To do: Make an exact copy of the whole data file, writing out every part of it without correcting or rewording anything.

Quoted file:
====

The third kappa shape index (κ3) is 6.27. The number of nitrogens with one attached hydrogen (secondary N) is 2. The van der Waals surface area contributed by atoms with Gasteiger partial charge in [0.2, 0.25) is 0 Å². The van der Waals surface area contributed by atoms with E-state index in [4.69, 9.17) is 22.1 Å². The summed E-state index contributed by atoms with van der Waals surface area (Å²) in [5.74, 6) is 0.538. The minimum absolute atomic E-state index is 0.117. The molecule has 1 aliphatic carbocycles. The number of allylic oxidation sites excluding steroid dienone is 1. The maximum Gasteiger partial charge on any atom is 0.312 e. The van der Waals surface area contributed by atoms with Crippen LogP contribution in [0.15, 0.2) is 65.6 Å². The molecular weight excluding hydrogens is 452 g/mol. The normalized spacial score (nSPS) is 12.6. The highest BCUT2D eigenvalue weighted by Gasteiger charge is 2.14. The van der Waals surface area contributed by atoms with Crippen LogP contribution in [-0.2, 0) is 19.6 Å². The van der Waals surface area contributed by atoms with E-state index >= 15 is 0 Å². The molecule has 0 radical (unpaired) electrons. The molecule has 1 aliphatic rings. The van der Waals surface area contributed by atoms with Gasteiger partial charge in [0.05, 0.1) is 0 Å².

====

The third kappa shape index (κ3) is 6.27. The number of nitrogens with one attached hydrogen (secondary N) is 2. The van der Waals surface area contributed by atoms with Gasteiger partial charge in [0.2, 0.25) is 0 Å². The van der Waals surface area contributed by atoms with E-state index in [4.69, 9.17) is 22.1 Å². The summed E-state index contributed by atoms with van der Waals surface area (Å²) in [5.74, 6) is 0.538. The minimum absolute atomic E-state index is 0.117. The molecule has 1 aliphatic carbocycles. The number of allylic oxidation sites excluding steroid dienone is 1. The maximum Gasteiger partial charge on any atom is 0.312 e. The van der Waals surface area contributed by atoms with Crippen LogP contribution in [0.15, 0.2) is 65.6 Å². The molecular weight excluding hydrogens is 452 g/mol. The normalized spacial score (nSPS) is 12.6. The highest BCUT2D eigenvalue weighted by Gasteiger charge is 2.14. The van der Waals surface area contributed by atoms with Crippen LogP contribution in [-0.2, 0) is 19.6 Å². The van der Waals surface area contributed by atoms with E-state index >= 15 is 0 Å². The molecule has 0 radical (unpaired) electrons. The molecule has 1 aliphatic rings. The van der Waals surface area contributed by atoms with Gasteiger partial charge in [0.05, 0.1) is 0 Å².